The existing needs for cost information in healthcare include budgeting, planning, and management control. These needs are dependent on three aspects for their efficiency. The first aspect for budgeting, planning, and management control is having prior knowledge of the items or services in question and their cost (Cleverly 364). The second aspect is the time frame in which the cost information is required for budgeting, planning, and management control. The third aspect is how to make use of the existing cost systems and relate them to company needs for cost information.
Management uses budgets for many purposes. For example, they use budgets to monitor the results of control systems in a place and ensure control over activity centers and the various company processes (Cleverly 380). It also helps in the decision making process. In planning, for example, budgeting helps in the identification of strategies that are cost-effective and beneficial to a company. Moreover, budgeting assists managers in determining the necessary resources for production. Lastly, management uses budgeting to make the corrections needed to meet organizational needs.
Budgeting is considered as a tool for cost control in healthcare organizations. The budgeting process incorporates interrelated budgets, which include statistics, discretionary revenue, expense, revenue, capital, cash, and financial statements budgets (Cleverly 382). The budgeting process also involves the board of governors, chief executive officers, controllers, responsibility center managers, and the committee involved in the budgeting process.
The initial step of the process of budgeting is developing a statistics budget. The main aim of this budget is to provide workload measures in various departments. The measures include the output expectations, estimation methodology, and the responsibility for estimation (Cleverly 383). The next step is the expense budget. At this level, budget period length, flexible budgets, principles for price and product worth, and apportionment of indirect costs are determined. The third step is the revenue budget, which is set after the development of expense and statistics budget. Revenues are fixed at points covering all expenditures plus a return on investment.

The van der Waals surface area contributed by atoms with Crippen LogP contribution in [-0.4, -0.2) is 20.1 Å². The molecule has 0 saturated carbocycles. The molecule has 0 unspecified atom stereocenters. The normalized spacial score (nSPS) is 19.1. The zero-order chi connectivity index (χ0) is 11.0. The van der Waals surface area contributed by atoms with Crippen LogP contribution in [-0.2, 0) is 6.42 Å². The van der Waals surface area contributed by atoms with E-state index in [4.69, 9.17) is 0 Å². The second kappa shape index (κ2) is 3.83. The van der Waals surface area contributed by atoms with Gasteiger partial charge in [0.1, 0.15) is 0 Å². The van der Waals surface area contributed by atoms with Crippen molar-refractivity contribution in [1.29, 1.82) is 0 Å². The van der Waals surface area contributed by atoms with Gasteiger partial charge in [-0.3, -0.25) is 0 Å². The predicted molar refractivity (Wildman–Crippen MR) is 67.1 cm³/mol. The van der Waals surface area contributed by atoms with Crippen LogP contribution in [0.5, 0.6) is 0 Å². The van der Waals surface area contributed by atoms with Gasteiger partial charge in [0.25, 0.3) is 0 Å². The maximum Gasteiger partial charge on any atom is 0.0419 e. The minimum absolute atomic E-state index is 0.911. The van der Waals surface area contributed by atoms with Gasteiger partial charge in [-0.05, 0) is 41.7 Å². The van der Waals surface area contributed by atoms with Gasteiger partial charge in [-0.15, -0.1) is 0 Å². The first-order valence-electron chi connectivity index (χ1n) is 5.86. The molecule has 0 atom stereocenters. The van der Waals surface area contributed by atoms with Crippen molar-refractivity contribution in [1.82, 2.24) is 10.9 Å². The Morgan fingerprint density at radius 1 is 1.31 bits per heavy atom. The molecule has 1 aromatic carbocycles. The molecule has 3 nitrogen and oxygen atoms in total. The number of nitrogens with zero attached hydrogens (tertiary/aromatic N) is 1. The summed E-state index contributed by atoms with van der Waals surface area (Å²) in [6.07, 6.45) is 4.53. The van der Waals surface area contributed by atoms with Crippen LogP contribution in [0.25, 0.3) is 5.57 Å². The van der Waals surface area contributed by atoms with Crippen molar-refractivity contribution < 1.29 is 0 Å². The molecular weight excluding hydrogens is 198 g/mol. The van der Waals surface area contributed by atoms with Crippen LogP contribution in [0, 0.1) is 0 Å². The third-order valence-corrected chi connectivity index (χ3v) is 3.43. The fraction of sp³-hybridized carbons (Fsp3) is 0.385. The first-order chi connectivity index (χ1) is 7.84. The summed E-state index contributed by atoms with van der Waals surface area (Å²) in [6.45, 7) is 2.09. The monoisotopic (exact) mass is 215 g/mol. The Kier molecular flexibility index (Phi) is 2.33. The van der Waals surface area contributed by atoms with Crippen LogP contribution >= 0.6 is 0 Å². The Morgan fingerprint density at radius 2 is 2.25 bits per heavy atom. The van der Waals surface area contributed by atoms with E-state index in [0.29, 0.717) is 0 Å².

The next level is the discretionary revenue budget and capital budget development, and it managers a control tool. The cash budgets and financial statements development follows. The cash budgets are indicators of the company’s expected short-run creditworthiness, and they translate previous budgets into cash inflows and outflows. These budgets and financial statements test the appropriateness of the whole budgetary process.
The statistics budget is used for measuring the work capacity in the various departments, which involves the output prospects, responsibility estimates, and estimation methods (Cleverly 384). Expense budgets are used for cost control in various departments, including payrolls and supplies. On the other hand, revenue budgets are used for covering expenses and the provision of a return on investment. Moreover, capital budgets are used as a tool of control by the management, while ash budgets are used as indicators of the company’s short-term creditworthiness (Cleverly 389). They also translate former budgets into statements of cash influxes and outflows. Lastly, cash budgets and budgeted financial statements are used in the testing of the suitability of the budgeting process.
Cleverly, William. Essentials of Healthcare Finance. 8th. Jones & Bartlett Learning, 2017.